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Updated: August 13, 2019

Maine Beer Box brings 78 craft beer taps to Canada

beer box crowd Courtesy / Maine North Atlantic Development Office The Maine Beer Box just completed its third international trip with a stop at the Halifax (Nova Scotia) Seaport Cider and Beer Festival. The giant kegerator is helping to develop export markets for Maine craft brewers.

The Maine Beer Box just completed its third international trip with a stop at the Halifax, Nova Scotia, Seaport Cider and Beer Festival last weekend.

With 78 taps and more than 100 Mainers pouring craft beer from the giant "kegerator," the Maine Beer Box is helping to develop export markets for Maine craft brewers.

New international business has some brewers seeking out export credit insurance to protect them as they explore new markets.

Maine had representatives from more than 40 breweries at the festival. There were more than 6,000 attendees.

“This is a new opportunity for exports and so it generates that pride, which ultimately calls attention to the huge economic impact that our industry is having,” Sean Sullivan, executive director of the Maine Brewers’ Guild, said in a press release. “I think there’s a great opportunity to inspire other businesses to think about the global opportunities, to be a gateway to Europe and Canada, and the trade that could happen there.”

Trade is already happening for a handful of Maine brewers that have been part of the Beer Box. Four Maine breweries are now part of Beer52, a craft beer club based in the United Kingdom that sends a selection of beers to customers around the world. The Maine Beer Box traveled to Leeds, England last fall. Baxter Brewing in Lewiston, D.L. Geary Brewing in Portland, Rising Tide Brewing in Portland and Sebago Brewing in Gorham ended up with significant orders for their beer overseas.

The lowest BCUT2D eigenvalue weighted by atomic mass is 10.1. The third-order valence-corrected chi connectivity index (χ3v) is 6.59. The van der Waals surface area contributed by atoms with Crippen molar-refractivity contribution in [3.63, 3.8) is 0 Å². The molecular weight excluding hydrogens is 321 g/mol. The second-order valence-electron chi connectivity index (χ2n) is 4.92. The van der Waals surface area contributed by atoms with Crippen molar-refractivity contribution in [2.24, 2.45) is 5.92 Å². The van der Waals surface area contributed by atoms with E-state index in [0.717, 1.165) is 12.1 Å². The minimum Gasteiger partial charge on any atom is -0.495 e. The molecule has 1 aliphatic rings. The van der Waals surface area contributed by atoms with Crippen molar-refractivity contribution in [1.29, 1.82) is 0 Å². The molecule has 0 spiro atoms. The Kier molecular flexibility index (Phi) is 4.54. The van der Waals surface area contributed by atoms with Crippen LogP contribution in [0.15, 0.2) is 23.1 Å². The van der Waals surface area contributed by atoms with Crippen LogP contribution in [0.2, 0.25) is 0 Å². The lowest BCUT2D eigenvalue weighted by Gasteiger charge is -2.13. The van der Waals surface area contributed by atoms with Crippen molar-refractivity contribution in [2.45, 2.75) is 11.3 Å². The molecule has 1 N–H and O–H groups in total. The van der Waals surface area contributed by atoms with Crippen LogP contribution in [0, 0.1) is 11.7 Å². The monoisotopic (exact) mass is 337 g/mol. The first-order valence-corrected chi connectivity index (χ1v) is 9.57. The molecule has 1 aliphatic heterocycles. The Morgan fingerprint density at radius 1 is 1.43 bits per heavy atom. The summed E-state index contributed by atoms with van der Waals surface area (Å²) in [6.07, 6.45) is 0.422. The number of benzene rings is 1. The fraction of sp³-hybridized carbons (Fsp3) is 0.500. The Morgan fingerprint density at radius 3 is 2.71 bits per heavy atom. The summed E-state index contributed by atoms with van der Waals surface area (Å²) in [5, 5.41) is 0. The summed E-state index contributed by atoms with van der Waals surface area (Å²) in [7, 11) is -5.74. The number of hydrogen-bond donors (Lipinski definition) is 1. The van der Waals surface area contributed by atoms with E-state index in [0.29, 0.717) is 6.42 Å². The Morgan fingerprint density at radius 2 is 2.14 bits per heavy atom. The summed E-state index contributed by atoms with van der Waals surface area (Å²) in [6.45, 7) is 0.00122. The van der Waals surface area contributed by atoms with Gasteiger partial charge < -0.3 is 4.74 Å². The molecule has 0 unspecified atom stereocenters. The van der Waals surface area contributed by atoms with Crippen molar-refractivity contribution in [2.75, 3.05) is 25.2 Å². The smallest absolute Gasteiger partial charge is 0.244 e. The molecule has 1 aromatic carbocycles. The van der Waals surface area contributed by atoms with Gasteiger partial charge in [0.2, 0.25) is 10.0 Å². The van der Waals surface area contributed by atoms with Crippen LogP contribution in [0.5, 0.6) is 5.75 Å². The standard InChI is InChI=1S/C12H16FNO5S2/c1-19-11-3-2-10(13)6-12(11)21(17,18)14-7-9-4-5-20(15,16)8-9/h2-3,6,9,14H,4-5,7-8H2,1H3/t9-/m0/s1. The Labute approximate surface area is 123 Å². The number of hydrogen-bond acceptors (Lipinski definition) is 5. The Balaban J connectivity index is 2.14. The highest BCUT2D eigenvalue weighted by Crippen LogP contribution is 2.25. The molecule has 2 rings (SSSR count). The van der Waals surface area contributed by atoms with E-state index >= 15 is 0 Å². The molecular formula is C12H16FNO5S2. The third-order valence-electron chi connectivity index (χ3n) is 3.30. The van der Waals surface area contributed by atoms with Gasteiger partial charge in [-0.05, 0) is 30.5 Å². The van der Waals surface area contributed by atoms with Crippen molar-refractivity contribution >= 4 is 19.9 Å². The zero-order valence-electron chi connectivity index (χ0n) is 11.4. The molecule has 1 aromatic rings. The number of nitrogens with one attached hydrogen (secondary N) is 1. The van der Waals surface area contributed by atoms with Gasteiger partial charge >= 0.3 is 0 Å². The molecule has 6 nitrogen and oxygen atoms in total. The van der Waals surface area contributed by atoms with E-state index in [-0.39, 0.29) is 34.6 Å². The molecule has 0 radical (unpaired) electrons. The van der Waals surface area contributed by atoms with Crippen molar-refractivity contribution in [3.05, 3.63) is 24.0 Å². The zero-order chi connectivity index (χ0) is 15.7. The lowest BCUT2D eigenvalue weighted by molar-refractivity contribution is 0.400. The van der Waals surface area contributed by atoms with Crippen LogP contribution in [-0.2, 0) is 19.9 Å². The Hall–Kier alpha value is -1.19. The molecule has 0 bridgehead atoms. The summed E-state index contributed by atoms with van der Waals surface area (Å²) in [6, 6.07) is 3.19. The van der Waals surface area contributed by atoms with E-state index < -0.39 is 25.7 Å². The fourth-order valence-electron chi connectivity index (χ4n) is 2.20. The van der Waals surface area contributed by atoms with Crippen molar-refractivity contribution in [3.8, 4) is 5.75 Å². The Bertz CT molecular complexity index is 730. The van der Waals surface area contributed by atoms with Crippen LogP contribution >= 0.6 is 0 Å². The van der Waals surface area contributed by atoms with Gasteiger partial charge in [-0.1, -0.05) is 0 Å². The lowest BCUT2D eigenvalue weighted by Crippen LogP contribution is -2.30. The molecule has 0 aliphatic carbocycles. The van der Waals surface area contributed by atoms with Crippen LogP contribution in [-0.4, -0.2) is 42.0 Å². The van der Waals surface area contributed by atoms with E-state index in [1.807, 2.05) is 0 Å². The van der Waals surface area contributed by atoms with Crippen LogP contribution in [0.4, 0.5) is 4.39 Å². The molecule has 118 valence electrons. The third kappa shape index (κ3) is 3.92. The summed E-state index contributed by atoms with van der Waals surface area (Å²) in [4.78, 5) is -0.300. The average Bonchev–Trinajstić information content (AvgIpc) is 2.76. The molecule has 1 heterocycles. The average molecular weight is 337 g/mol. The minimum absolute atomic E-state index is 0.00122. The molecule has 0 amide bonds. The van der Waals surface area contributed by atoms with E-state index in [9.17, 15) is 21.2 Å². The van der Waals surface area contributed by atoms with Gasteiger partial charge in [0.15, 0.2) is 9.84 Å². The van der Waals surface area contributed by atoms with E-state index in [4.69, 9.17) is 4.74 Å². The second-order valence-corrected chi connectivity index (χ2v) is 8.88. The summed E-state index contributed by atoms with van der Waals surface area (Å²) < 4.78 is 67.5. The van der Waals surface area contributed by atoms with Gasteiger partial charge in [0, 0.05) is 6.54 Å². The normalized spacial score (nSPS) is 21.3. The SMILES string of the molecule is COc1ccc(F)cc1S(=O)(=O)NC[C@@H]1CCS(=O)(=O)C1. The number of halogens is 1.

The guild touts the Maine Beer Box as the world’s largest mobile kegerator. The 40-foot refrigerated shipping container launched three years ago with a trip to Iceland.

Export challenges

Traveling as one of many breweries on the Beer Box is one thing, but exporting tens of thousands dollars of beer overseas as an individual brewer can be challenging and exposes the company to risk and financing challenges.

The four breweries that are part of Beer52 have turned to the Export-Import Bank of the United States and NaviTrade Structured Finance in Falmouth to protect and finance their overseas sales through export credit insurance, according to the release.

Courtesy / Maine North Atlantic Development Office
The Maine Beer Box will be shipping back to Maine packed with beers from the Atlantic Provinces to be served at a Portland festival in October.

Brent Hoots, principal and founder of NaviTrade Structured Finance, helped write policies for the breweries using EXIM bank’s insurance and  continues to work closely with the breweries managing their programs.

“The export credit insurance allows the breweries to extend competitive open account credit terms needed by the international distributor, achieve financing of the breweries’ foreign receivables, and provides peace of mind to these Maine companies regarding their greatest fear — not getting paid,” Hoots said in the release.

If the foreign buyer doesn’t pay, the insurance covers up to 95% of the invoice value. The four Maine breweries working with NaviTrade and EXIM Bank have shipped close to $300,000 in beer exports protected by export credit insurance.

"We certainly want to take advantage of these new opportunities to sell our product beyond the U.S. market, but it's a business strategy that does come with additional risk,” Kai Adams, founder of Sebago Brewing Co., said in the release. “NaviTrade and EXIM Bank are giving us the support we need to finance the sale of our beer to overseas markets and effectively manage the risk of not getting paid.”

An economic impact study conducted by the University of Maine in conjunction with the Maine Brewers’ Guild found Maine’s craft beer industry contributed more than $260 million to the state’s economy in 2017.

The box traveled to Leeds, England, last fall and first went abroad in 2017, to Reykjavik, Iceland.

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